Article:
Review: Sonos ZonePlayer S5 Unboxing

Sonos1 The ZonePlayer S5 was one of the award-winning gadgets featured in my recent CES coverage, and though it took a while to get here, the Sonos guys finally sent me one to evaluate. I’ll be reviewing the S5 in a multi-part series starting with this unboxing post (video embedded after the break), and continuing over the next few weeks as I set it up and use it. The player is a streaming audio system that brings music wirelessly (or via wired connection) into any room of your house. It can stream from your iTunes library or a bevy of internet services, and be centrally managed from your iPhone or touch. I have a how-to coming out in our next issue on setting up your own streaming music at home, and this is one easy way to do it…

SonosBox The S5 came in a larger box (not shown), because Sonos also threw in one of the ZoneBridge devices, which is essentially a network bridge so that you can wirelessly stream music to the ZonePlayer. I haven’t fully read up on using both the S5 and the ZB under different configurations, but the quick start indicates that you either connect the ZonePlayer to a wired connection (via RJ-45 cable), or you need a ZB (or another wired S5) connected via etherhose cable to stream wirelessly to the S5. I will post all the config specifics once I begin setting it up this week…ZB shot below


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Sonos5  The S5 is a bit heavy, and somewhat bulky for something that functions as a simple wireless stereo system. The reason for that is the superb electronics and speaker system that is integrated into the unit. The device is actually a small computer itself--attached to a high-end speaker array in the front. 5 total speakers powered by 5 dedicated digital amps with 2 tweeters, 2 mid-range, and 1 sub-woofer to push out crystal-clear impressive sound (I had a pretty convincing demo at CES). The outside of the S5 is minimalist but attractive.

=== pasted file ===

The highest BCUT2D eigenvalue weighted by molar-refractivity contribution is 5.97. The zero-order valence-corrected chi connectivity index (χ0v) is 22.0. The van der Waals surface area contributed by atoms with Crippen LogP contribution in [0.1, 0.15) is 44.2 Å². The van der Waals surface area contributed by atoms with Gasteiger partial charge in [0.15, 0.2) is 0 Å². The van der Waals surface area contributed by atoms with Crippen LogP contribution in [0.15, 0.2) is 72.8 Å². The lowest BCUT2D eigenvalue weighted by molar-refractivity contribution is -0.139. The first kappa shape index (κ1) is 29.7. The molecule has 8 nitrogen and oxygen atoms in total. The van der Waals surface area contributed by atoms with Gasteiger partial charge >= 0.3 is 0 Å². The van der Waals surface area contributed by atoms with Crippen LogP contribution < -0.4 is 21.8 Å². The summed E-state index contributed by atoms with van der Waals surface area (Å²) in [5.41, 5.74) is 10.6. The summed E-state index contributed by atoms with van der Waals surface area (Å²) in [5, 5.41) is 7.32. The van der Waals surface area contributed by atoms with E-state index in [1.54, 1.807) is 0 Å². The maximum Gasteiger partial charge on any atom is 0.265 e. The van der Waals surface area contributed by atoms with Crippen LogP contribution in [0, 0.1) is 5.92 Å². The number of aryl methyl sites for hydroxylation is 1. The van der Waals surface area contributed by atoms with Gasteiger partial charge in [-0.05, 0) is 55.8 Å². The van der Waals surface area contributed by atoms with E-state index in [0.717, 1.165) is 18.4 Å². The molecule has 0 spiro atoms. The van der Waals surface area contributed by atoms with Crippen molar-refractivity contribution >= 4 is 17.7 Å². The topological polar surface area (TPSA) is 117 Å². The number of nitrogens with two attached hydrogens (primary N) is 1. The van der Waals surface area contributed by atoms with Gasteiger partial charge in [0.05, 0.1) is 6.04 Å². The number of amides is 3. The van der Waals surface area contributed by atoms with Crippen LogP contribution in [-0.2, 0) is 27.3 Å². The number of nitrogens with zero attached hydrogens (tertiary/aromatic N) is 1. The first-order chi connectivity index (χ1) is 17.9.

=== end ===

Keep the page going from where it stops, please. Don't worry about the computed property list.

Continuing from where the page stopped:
The case is an egg-shell white, heavy high-grade plastic that feels slightly textured. The top of the unit includes a small volume control and mute button, and the back includes 2 Ethernet ports and a pair of 3.5mm audio jacks (line-in, headphone). There are 2 oblong holes in the back near the top called an “acoustic port”, which also doubles as a handle to carry the unit from room-to-room. Other than that, there are no other buttons or openings to deal with. Included with the unit are power, network and 3.5mm audio cables.




To see the actual unboxing in action (and to hear my incessant droning), you can check out the video below. By next weekend, I should have an updated post on configuration options and another demo on actually connecting it to the network, so stay-tuned.


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Nate Adcock is a system and integration engineer with experience managing and administering a variety of computing environments. He has worked extensively with mobile gadgets of all shapes and sizes for many years. He is also a former military weather forecaster. Nate is a regular contributor for the and blogs and helps manage both websites. Read more from Nate at or e-mail him at